Tips For Training A Golden Retriever Puppy: 8 Weeks To 2 Years

Timeline for Golden Retriever Puppy Training


Remember “The Golden Girls,” the long-running 1970s TV sitcom?Today’s version is also a good time, but it has gone to the dogs.
Golden Retrievers are a breed that knows what they’re doing. The brains and workhorses behind GoldenSoul Dogs, of Harleysville, Pennsylvania, and American Kennel Club Breeders of Merit, are Nancy Lewine and Jenny Cochran.
Nancy is in charge of show-dog management and breeding, while Jenny is in charge of training. And they’ve both been firm believers in puppy training since the beginning.
They describe the breed as a mix of valedictorians, Olympic athletes, therapists, and best friends.
“They want a ‘calm’ dog that loves/likes everyone and everything and naively believe they can almost ‘train’ themselves,” Lewine says when asked what the public’s biggest misconception of the breed is. They believe that a well-trained, well-behaved, and well-groomed golden is “born that way.” If you buy a puppy from a good breeder, it will be healthier and easier to raise than if you got it from a shelter or puppy mill.
“Their idea of a well-trained, mature, and active Golden Retriever is what they want their young puppy to be like.”
Sometimes they believe that all Goldens are the same, and that if they’ve had one, they’ve had them all, and are surprised to discover the breed’s differences. They’re now faced with the task of learning new and improved training and parenting techniques.
Until they are two years old, here is the Lewine/Cochran road map on the highway of several developmental and fear stages of Golden puppies:

Angelic Phase (2–6 months)

Puppy kindergarten and basic obedience training begin right away in a group setting. Goldens want to please their owners and are easy to train. Classes can help you meet their physical, social, and mental needs.
To successfully meet the challenges of the burgeoning teenager, it is critical to establish a working relationship from which to build a foundation of solid obedience skills. This is the time to develop a bond with your dog, build trust, explore their instinctual potential, and figure out which dogs your puppy will learn to play with. Not every dog is the same as the next! Our two-legged types are similar.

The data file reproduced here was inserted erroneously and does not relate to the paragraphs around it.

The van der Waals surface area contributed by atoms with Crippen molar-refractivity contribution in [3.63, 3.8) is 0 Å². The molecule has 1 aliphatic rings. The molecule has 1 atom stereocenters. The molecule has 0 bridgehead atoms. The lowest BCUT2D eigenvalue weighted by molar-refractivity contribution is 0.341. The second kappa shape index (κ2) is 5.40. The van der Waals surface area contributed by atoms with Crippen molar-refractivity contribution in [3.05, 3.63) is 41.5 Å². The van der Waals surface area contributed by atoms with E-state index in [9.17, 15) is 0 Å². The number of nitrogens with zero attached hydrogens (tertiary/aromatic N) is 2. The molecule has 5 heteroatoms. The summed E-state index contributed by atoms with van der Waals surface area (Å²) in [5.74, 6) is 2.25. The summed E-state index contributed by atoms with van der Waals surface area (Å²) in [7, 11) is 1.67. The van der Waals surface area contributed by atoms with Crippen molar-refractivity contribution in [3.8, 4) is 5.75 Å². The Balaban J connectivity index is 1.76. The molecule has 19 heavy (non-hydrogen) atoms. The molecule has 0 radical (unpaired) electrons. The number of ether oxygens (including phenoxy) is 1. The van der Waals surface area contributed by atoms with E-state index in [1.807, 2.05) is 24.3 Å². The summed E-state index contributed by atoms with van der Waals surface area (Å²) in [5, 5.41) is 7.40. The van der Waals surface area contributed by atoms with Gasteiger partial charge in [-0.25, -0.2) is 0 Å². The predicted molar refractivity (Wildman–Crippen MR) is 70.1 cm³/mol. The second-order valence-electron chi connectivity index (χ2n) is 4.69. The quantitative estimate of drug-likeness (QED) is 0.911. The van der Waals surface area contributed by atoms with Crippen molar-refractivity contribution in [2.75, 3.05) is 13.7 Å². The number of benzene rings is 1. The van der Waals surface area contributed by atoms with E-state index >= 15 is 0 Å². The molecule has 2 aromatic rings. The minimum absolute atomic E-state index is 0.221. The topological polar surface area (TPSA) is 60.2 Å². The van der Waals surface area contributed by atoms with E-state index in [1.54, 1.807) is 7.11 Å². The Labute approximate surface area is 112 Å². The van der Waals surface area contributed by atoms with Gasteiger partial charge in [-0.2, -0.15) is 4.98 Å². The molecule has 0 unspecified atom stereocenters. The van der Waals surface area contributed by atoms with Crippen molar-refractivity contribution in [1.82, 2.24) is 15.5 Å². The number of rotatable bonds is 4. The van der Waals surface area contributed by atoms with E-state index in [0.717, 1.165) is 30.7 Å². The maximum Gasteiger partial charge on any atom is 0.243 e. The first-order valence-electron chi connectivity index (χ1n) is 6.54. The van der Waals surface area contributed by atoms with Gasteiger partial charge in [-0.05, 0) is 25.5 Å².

“It’s a piece of cake!” This is something I’ve done dozens of times!” Blue, a six-month-old puppy, is pondering something. He became accustomed to having his nails trimmed weekly with a Dremel at a young age.

Milestones in development:

Golden puppies have a short attention span at this point and require a variety of activities to burn off their energy. Right now, mouthiness (exacerbated by teething) is front and center. Keep in mind that Golden Retrievers were bred to carry things in their mouths, specifically waterfowl.
Goldens are great communicators. They can also have motor mouths, as evidenced by their whining, growling, and barking. At this point, you must concentrate solely on the manner in which it communicates, i.e., the difference between friendly and aggressive vocalizations. As a result, it’s critical that the owner understand the puppy’s entire body language.
Fear is a stage that puppies go through. With the help of group-based training, you can identify and work through the common fears that arise during this developmental period. Allow them to be exposed to loud sounds (babies crying, thunderstorms, fireworks, lawnmowers, vacuum cleaners) and unexpected movements (toddlers, young children, people with disabilities, unsteady elderly movements) and teach them coping skills (check it out, leave it and ignore it). This prevents behaviors from becoming permanently embedded.